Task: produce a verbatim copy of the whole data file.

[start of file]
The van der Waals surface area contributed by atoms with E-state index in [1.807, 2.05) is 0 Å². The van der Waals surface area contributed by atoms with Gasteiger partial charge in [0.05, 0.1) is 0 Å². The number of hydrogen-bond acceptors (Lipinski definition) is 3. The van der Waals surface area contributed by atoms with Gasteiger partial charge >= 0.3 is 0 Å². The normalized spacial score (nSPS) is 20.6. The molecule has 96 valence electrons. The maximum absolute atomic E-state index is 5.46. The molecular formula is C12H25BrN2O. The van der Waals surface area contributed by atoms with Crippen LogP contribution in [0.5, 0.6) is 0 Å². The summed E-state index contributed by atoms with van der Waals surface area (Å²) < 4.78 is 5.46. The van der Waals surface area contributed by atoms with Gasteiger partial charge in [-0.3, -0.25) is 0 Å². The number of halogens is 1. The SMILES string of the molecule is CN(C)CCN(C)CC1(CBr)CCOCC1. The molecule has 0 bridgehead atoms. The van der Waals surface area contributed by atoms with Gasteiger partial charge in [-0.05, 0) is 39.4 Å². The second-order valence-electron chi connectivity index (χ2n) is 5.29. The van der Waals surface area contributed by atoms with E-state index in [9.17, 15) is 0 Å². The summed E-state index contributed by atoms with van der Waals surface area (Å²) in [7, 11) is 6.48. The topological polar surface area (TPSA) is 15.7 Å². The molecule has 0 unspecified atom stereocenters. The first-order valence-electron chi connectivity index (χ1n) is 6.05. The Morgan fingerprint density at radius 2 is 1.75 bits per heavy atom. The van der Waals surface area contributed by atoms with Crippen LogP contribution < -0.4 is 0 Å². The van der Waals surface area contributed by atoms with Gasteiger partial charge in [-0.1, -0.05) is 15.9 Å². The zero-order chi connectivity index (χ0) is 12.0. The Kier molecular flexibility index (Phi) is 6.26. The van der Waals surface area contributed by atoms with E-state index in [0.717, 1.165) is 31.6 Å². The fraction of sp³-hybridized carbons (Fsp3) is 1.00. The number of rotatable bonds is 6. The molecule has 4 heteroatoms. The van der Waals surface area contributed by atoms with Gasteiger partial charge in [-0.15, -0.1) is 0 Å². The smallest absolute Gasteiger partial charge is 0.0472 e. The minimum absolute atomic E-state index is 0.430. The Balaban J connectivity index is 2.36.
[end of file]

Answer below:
The van der Waals surface area contributed by atoms with E-state index in [1.807, 2.05) is 0 Å². The van der Waals surface area contributed by atoms with Gasteiger partial charge in [0.05, 0.1) is 0 Å². The number of hydrogen-bond acceptors (Lipinski definition) is 3. The van der Waals surface area contributed by atoms with Gasteiger partial charge >= 0.3 is 0 Å². The normalized spacial score (nSPS) is 20.6. The molecule has 96 valence electrons. The maximum absolute atomic E-state index is 5.46. The molecular formula is C12H25BrN2O. The van der Waals surface area contributed by atoms with Crippen LogP contribution in [0.5, 0.6) is 0 Å². The summed E-state index contributed by atoms with van der Waals surface area (Å²) < 4.78 is 5.46. The van der Waals surface area contributed by atoms with Gasteiger partial charge in [-0.3, -0.25) is 0 Å². The number of halogens is 1. The SMILES string of the molecule is CN(C)CCN(C)CC1(CBr)CCOCC1. The molecule has 0 bridgehead atoms. The van der Waals surface area contributed by atoms with Gasteiger partial charge in [-0.05, 0) is 39.4 Å². The second-order valence-electron chi connectivity index (χ2n) is 5.29. The van der Waals surface area contributed by atoms with E-state index in [9.17, 15) is 0 Å². The summed E-state index contributed by atoms with van der Waals surface area (Å²) in [7, 11) is 6.48. The topological polar surface area (TPSA) is 15.7 Å². The molecule has 0 unspecified atom stereocenters. The first-order valence-electron chi connectivity index (χ1n) is 6.05. The Morgan fingerprint density at radius 2 is 1.75 bits per heavy atom. The van der Waals surface area contributed by atoms with Crippen LogP contribution < -0.4 is 0 Å². The van der Waals surface area contributed by atoms with Gasteiger partial charge in [-0.1, -0.05) is 15.9 Å². The zero-order chi connectivity index (χ0) is 12.0. The Kier molecular flexibility index (Phi) is 6.26. The van der Waals surface area contributed by atoms with E-state index in [0.717, 1.165) is 31.6 Å². The fraction of sp³-hybridized carbons (Fsp3) is 1.00. The number of rotatable bonds is 6. The molecule has 4 heteroatoms. The van der Waals surface area contributed by atoms with Gasteiger partial charge in [-0.15, -0.1) is 0 Å². The smallest absolute Gasteiger partial charge is 0.0472 e. The minimum absolute atomic E-state index is 0.430. The Balaban J connectivity index is 2.36.